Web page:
DEATH AND FUNERAL OF MRS THOS. ROONEY, BALLYSHANNON. On Monday last, the sad news was made known that Mrs Thomas Rooney had passed away at the Workhouse Hospital, The Rock, Ballyshannon, a victim of that dread disease, pneumonia. The news was learned with deep regret, as Mrs Rooney was snatched, almost, suddenly, from the enjoyment of perfect health to the sad and gloomy retirement of a deathbed, from which she never rose. Her few short days, spent in the hospital after the setting in of the illness, were made happy by the constant attendance; of her spiritual adviser, who prepared her for a happy death, and administered the last consolations of the Catholic Church, of which she was ever a devoted and earnest member. Deceased by her kind and genial disposition, made for herself a large circle of friends. The greatest sympathy is felt for her husband and children in their sad bereavement.

The funeral took place on Wednesday, to St. Joseph’s Cemetery, and the large concourse of people that filled the spacious Church, bore striking testimony of the esteem, in which deceased was held. The remains were laid on a catafalque before the High Altar, prior to interment, where the officiating clergyman, Rev J. O’Daly, C.C., preached a touching panegyric on the exemplary life of deceased, pointing: her out as a loving wife, a devoted mother, and courteous, trustworthy and painstaking in her capacity as caretaker of that Church. The sad procession then took place to the graveside, where the prayers of those present were offered up for the eternal repose of the soul of deceased. The chief mourners were-—Thomas Rooney, (husband); Richard Bromley, Patrick, James, Thomas, Michael, and John Rooney, (sons).—R.I.P.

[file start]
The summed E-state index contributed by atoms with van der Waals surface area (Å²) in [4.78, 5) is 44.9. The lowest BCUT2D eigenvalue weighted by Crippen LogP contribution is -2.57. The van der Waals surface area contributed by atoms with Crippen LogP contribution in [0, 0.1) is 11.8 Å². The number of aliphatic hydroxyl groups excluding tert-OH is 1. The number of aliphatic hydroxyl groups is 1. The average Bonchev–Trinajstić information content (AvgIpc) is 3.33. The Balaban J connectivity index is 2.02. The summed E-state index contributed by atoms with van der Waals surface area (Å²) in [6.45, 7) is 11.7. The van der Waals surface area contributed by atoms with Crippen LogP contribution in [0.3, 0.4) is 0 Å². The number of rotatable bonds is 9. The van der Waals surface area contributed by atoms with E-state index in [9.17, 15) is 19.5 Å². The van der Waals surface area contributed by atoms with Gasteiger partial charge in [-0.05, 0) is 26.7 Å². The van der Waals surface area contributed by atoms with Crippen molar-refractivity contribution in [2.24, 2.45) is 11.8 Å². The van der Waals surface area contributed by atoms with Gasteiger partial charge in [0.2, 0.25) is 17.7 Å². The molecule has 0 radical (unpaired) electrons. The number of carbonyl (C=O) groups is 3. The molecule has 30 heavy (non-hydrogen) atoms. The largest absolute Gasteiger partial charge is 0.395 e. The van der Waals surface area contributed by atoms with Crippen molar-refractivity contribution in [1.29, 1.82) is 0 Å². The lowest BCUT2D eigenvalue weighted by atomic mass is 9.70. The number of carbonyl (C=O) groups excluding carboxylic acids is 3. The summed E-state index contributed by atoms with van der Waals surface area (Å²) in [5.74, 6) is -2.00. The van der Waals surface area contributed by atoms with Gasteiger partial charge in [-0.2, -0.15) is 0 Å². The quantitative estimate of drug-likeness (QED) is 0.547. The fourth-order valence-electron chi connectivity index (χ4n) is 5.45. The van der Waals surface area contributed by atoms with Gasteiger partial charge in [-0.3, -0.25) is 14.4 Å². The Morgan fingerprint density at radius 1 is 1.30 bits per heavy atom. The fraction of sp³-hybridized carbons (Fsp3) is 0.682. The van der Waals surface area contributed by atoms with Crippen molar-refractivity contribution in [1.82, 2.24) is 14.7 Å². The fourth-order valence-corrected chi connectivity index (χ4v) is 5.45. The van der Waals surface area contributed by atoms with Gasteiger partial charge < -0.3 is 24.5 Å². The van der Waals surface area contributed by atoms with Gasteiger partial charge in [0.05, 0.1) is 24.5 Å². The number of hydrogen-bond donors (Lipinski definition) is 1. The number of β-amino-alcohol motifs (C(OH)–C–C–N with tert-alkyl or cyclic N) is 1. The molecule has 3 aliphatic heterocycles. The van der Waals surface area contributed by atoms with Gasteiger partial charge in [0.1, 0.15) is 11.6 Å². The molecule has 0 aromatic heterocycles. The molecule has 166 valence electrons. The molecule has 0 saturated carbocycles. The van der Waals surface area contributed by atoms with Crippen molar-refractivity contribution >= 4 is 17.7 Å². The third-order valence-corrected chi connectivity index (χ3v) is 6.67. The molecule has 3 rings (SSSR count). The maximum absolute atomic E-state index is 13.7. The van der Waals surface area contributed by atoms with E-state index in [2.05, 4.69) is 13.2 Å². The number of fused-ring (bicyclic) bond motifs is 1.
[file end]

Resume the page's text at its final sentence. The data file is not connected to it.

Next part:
FOOTBALL. CLIFFONY RANGERS v. DONEGAL CELTIC. Sunday last, at 3 o’clock, p.m., the Erne Park presented a scene of animation, the occasion being the much talked of contest for the four points in the Woods’ League Cup, to be played off by the above teams. Half-an-hour before that time appointed for the match a large crowd of spectators were on the ground.